The statutory history resolves any ambiguity whether the $100/$1,000 brackets apply to recoveries under clause (i).7 Before 1995, clauses (i) and (ii) set statutory damages for the entire realm of TILA-regulated consumer credit transactions. Closed-end mortgages were encompassed by clause (i). See, e. g., Mayfield v. Vanguard Sav. & Loan Assn., 710 F. Supp., at 146. As a result of the addition of clause (iii), closed-end mortgages are subject to a higher floor and ceiling. But clause (iii) contains no other measure of damages. The specification of statutory damages in clause (i) of twice the finance charge continues to apply to loans secured by real property as it does to loans secured by personal property.8 Clause (iii) removes closed-end mortgages from clause (i)'s governance only to the extent that clause (iii) prescribes $200/$2,000 brackets in lieu of $100/$1,000.9

35

There is scant indication that Congress meant to alter the meaning of clause (i) when it added clause (iii). Cf. Church of Scientology of Cal. v. IRS, 484 U. S. 9, 17-18 (1987) ("All in all, we think this is a case where common sense suggests, by analogy to Sir Arthur Conan Doyle's `dog that didn't bark,' that an amendment having the effect petitioner ascribes to it would have been differently described by its sponsor, and not nearly as readily accepted by the floor manager of the bill."). By adding clause (iii), Congress sought to provide increased recovery when a TILA violation occurs in the context of a loan secured by real property. See, e. g., H. R. Rep. No. 104-193, p. 99 (1995) ("[T]his amendment increases the statutory damages available in closed end credit transactions secured by real property or a dwelling . . . ."). But cf. post, at 75 (SCALIA, J., dissenting) (hypothesizing that far from focusing on raising damages recoverable for closed-end mortgage transactions, Congress may have "focus[ed] more intently on limiting damages" for that category of loans). "[T]here is no canon against using common sense in construing laws as saying what they obviously mean." Roschen v. Ward, 279 U. S. 337, 339 (1929) (Holmes, J.). It would be passing strange to read the statute to cap recovery in connection with a closed-end, real-property-secured loan at an amount substantially lower than the recovery available when a violation occurs in the context of a personal-property-secured loan or an open-end, real-property-secured loan.10 The text does not dictate this result; the statutory history suggests otherwise; and there is scant indication Congress meant to change the well-established meaning of clause (i).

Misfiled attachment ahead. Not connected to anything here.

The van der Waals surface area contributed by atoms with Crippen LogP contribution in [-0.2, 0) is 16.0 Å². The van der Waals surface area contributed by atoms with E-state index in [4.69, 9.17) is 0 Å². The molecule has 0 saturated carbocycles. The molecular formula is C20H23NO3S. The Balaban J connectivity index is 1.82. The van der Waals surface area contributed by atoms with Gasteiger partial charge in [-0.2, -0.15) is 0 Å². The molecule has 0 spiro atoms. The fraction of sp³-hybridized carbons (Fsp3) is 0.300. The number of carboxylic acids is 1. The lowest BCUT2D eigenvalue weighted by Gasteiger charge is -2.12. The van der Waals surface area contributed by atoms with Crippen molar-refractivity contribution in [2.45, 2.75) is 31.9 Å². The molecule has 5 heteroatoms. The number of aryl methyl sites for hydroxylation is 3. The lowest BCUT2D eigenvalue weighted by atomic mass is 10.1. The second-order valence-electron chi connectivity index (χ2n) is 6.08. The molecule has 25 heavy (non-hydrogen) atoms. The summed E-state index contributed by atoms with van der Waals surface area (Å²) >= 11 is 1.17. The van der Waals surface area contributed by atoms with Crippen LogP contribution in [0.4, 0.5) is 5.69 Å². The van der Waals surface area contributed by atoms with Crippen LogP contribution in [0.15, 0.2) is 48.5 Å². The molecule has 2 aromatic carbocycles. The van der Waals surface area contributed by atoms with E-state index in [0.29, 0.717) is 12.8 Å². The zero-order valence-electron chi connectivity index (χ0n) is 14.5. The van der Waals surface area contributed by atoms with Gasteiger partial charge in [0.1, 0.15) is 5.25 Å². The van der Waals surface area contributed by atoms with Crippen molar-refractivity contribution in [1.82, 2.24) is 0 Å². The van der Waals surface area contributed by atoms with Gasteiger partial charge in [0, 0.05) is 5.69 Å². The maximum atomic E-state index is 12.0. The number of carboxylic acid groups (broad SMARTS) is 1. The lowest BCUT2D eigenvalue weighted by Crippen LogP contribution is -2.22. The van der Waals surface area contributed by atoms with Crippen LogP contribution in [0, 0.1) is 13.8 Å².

36

* * *

37

For the reasons stated, the judgment of the Court of Appeals for the Fourth Circuit is reversed, and the case is remanded for further proceedings consistent with this opinion.

38

It is so ordered.

Notes:

*

Briefs ofamici curiae urging reversal were filed for the American Bankers Association et al. by Roy T. Englert, Jr., Alan E. Untereiner, and Max Huffman; for the Michigan Bankers Association by John J. Bursch; for the National Automobile Dealers Association by Paul R. Norman; and for the Virginia Automobile Dealers Association et al. by Michael G. Charapp, Brad D. Weiss, and Allen Jones, Jr.

Briefs of amici curiae urging affirmance were filed for the Commercial Law League of America by Manuel H. Newburger and Barbara M. Barron; and for the National Association of Consumer Advocates et al. by Richard J. Rubin and Joanne S. Faulkner.

1

The finance charge is determined, with certain exceptions, by "the sum of all charges, payable directly or indirectly by the person to whom the credit is extended, and imposed directly or indirectly by the creditor as an incident to the extension of credit." 15 U.S.C. § 1605(a)

2

The dissent adopts a similar structural argument to justify its conclusion that the $100/$1,000 brackets apply only to recoveries under clause (ii). Seepost, at 70-71.

3

Judge Gregory noted that the phrase "under this subparagraph," as it appears in § 1640(a)(2)(B), covering statutory damages in class actions, "indisputably applies to all of subparagraph (B)." 319 F.3d 119, 132 (CA4 2003). "[T]he most logical interpretation of the statute," he concluded, "is to read the phrase `under this subparagraph' as applying generally to an entire subparagraph, either (A) or (B), and to read (2)(A)(iii) as creating a specific carve-out from that general rule for real-estate transactions."Ibid.

4